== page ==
Alcohol & Substance Abuse Prevention Project
The Council on Alcohol and Drugs has been funded by the Georgia Department of Behavioral Health and Developmental Disabilities (DBHDD) to conduct an Alcohol & Substance Abuse Prevention Project (ASAPP) in collaboration with local, regional and statewide partners.
COUNTIES GROUPED BY DBHDD REGION
Ester López, ICPS
North Georgia Alcohol Abuse Prevention Initiative
Office: (770) 372-3703
Kay Manning, LCSW, MAC, ICPS Associate Director of Prevention/Intervention
Athens-Winder Alcohol Abuse Prevention Initiative
Office: (770) 725-1837
Afiya King, MPH, ICPS
Assistant Director of Prevention/Intervention
Atlanta-DeKalb Alcohol Abuse Prevention Initiative
Office: (404) 223-2487
Harry Stevenson, ICPS
Southeast Georgia Alcohol Abuse Prevention Initiative
Office: (912) 568-0064
Carmen L. Caldwell, M.P.A., M.Div., ICPS
Middle Georgia Alcohol Abuse Prevention Initiative
Office: (404) 223-6604
Gregg G. Raduka, Ph.D., LPC, ICPS Director of Prevention/Intervention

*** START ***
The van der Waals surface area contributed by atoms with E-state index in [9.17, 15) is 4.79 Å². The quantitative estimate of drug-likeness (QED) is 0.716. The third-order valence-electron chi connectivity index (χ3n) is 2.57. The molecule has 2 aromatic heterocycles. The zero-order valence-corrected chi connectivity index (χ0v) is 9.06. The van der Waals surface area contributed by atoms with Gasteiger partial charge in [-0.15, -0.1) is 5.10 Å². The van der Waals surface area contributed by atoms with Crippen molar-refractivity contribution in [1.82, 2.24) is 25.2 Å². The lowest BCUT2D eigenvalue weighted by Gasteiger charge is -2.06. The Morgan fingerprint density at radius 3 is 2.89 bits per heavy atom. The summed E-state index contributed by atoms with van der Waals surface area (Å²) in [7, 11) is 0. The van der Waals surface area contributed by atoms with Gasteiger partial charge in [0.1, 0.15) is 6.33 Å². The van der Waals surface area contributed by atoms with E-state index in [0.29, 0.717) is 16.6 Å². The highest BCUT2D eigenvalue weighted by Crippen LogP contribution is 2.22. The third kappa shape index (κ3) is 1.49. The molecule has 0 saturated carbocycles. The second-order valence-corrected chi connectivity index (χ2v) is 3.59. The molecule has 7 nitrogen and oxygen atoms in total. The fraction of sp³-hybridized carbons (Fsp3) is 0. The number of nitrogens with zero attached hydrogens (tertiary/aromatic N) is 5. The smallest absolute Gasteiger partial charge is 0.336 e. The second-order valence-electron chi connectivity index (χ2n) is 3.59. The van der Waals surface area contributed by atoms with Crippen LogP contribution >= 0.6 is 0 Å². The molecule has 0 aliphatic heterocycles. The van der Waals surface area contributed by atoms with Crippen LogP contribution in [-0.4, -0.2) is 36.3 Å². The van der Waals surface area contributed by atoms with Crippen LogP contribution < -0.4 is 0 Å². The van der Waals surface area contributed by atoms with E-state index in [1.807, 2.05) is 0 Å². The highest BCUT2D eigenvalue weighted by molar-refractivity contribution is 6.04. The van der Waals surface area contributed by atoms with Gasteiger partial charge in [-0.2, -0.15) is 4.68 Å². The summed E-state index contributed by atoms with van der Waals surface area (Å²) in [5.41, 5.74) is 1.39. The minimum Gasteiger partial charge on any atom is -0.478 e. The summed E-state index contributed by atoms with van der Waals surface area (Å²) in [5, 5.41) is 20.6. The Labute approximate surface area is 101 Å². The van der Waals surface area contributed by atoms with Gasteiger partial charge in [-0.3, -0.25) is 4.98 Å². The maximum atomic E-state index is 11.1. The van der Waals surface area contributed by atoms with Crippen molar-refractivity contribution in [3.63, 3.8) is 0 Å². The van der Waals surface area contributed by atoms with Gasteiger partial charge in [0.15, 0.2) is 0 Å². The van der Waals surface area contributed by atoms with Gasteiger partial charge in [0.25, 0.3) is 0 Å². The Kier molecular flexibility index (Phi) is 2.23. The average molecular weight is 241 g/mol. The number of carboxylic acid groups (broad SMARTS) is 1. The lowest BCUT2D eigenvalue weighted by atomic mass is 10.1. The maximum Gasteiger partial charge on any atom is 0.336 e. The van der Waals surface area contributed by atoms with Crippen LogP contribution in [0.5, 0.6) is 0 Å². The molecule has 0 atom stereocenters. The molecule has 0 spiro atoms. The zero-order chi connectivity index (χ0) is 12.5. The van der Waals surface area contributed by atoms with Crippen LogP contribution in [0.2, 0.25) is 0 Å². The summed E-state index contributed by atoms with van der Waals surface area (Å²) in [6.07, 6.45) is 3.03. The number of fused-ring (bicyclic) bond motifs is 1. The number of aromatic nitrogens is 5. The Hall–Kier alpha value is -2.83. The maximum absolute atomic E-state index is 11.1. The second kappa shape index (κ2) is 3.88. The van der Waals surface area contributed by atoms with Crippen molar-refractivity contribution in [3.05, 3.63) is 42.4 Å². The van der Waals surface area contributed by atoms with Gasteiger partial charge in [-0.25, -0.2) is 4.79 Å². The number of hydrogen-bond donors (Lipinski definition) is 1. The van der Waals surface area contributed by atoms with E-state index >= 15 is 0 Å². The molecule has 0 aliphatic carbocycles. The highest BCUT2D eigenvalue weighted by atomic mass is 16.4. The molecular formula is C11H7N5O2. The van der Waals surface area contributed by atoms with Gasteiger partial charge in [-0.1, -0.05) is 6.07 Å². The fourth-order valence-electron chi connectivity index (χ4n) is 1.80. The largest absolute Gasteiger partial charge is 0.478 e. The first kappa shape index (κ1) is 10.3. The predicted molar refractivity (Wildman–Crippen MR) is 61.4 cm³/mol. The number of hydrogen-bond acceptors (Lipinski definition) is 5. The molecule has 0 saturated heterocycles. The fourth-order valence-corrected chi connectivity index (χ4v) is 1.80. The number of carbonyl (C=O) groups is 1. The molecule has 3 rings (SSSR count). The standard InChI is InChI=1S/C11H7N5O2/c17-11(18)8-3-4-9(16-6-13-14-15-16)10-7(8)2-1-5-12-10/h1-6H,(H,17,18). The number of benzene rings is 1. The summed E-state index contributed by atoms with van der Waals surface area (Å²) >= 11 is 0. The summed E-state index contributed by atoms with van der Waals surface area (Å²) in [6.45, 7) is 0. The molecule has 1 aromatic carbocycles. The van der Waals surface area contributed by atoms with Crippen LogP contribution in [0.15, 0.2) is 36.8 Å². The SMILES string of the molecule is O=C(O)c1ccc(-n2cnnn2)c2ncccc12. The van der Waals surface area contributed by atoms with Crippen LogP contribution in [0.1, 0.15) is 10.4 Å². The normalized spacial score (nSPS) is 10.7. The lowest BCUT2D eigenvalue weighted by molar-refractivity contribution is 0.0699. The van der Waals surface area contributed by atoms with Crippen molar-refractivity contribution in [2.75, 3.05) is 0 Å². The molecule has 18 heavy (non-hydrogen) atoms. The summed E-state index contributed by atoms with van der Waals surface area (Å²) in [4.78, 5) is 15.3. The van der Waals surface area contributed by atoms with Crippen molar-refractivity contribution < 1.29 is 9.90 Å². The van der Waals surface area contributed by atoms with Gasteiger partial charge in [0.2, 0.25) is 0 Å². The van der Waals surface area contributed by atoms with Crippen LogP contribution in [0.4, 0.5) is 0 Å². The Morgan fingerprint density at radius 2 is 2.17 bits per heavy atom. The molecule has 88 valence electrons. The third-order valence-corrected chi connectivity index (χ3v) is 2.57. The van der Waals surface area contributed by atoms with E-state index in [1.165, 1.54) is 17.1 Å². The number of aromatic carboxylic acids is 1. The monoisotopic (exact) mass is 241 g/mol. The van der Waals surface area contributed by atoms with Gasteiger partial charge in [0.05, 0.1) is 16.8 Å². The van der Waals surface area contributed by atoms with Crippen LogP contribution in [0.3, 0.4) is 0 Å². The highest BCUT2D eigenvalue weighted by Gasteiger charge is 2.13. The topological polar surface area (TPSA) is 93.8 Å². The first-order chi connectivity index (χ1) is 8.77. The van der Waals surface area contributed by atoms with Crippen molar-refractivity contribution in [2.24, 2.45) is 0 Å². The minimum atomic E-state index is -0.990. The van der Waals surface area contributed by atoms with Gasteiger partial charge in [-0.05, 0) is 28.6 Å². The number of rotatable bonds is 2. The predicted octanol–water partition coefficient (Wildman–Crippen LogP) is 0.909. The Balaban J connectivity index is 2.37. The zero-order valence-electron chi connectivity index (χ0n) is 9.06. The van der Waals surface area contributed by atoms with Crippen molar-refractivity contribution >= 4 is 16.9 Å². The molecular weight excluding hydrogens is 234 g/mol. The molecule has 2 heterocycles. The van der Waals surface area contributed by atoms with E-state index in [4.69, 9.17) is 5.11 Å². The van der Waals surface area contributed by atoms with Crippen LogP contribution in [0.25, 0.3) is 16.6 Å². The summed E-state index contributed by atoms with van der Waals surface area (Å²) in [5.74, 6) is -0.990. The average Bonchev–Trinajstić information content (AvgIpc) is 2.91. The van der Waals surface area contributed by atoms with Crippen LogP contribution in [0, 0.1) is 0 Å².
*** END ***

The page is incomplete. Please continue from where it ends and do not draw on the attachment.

Office: (404) 223-2483
WHY JUST ALCOHOL?
Alcohol kills more kids and young people ages 18-25 than all other drugs combined. Youth ages 9-20 use it more than any other substance. An average of 2,375 people in Georgia die from alcohol-related injuries or illness each year.
Alcohol is the 3rd leading cause of death in Georgia.
THREE MAJOR INITIATIVE GOALS
Reduce the early onset of alcohol use among 9 to 20 year olds (underage youth)
Reduce the access to alcohol and binge drinking among 9 to 20 year olds (underage youth)
Reduce binge drinking and heavy drinking among 18 to 25 year olds
In 2015 underage drinking cost Georgia $1.4 billion.
STRATEGIC PREVENTION FRAMEWORK
ASAPP is using the following 5 Steps in order to achieve the above goals via interventions using an environmental strategy.
- Needs Assessment
- Capacity Building (Training and Technical Assistance)
- Strategic Planning
A strategy which focuses on changing aspects of the environment that contribute to the abuse of alcohol. Environmental strategies aim to decrease the social and health consequences of alcohol abuse by limiting access to substances and changing social norms that are accepting and permissive of substance abuse.